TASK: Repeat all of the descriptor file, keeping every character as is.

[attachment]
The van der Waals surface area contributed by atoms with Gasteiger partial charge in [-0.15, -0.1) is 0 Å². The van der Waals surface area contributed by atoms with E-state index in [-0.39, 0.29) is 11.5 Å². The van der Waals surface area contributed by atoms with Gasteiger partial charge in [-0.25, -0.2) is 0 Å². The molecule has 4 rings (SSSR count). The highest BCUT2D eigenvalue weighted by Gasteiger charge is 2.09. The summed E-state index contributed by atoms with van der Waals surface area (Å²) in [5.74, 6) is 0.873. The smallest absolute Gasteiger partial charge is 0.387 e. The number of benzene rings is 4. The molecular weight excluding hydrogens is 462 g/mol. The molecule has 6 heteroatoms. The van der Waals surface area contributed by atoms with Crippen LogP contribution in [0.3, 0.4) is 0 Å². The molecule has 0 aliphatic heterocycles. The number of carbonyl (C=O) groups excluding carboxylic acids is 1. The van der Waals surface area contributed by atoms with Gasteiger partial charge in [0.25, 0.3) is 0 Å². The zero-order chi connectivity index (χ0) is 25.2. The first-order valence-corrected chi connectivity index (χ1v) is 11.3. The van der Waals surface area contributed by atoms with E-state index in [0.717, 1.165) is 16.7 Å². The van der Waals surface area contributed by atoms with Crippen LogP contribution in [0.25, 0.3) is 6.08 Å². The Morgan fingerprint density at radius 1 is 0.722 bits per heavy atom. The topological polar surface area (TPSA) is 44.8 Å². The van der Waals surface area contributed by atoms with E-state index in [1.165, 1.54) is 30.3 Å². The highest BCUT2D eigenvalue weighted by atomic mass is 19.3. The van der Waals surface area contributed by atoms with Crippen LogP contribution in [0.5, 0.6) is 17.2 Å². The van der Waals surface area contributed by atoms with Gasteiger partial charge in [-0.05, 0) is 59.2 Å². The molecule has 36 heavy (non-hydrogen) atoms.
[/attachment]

The van der Waals surface area contributed by atoms with Gasteiger partial charge in [-0.15, -0.1) is 0 Å². The van der Waals surface area contributed by atoms with E-state index in [-0.39, 0.29) is 11.5 Å². The van der Waals surface area contributed by atoms with Gasteiger partial charge in [-0.25, -0.2) is 0 Å². The molecule has 4 rings (SSSR count). The highest BCUT2D eigenvalue weighted by Gasteiger charge is 2.09. The summed E-state index contributed by atoms with van der Waals surface area (Å²) in [5.74, 6) is 0.873. The smallest absolute Gasteiger partial charge is 0.387 e. The number of benzene rings is 4. The molecular weight excluding hydrogens is 462 g/mol. The molecule has 6 heteroatoms. The van der Waals surface area contributed by atoms with Crippen LogP contribution in [0.3, 0.4) is 0 Å². The molecule has 0 aliphatic heterocycles. The number of carbonyl (C=O) groups excluding carboxylic acids is 1. The van der Waals surface area contributed by atoms with Gasteiger partial charge in [0.25, 0.3) is 0 Å². The zero-order chi connectivity index (χ0) is 25.2. The first-order valence-corrected chi connectivity index (χ1v) is 11.3. The van der Waals surface area contributed by atoms with E-state index in [0.717, 1.165) is 16.7 Å². The van der Waals surface area contributed by atoms with Crippen LogP contribution in [0.25, 0.3) is 6.08 Å². The Morgan fingerprint density at radius 1 is 0.722 bits per heavy atom. The topological polar surface area (TPSA) is 44.8 Å². The van der Waals surface area contributed by atoms with E-state index in [1.165, 1.54) is 30.3 Å². The highest BCUT2D eigenvalue weighted by atomic mass is 19.3. The van der Waals surface area contributed by atoms with Crippen LogP contribution in [0.5, 0.6) is 17.2 Å². The van der Waals surface area contributed by atoms with Gasteiger partial charge in [-0.05, 0) is 59.2 Å². The molecule has 36 heavy (non-hydrogen) atoms.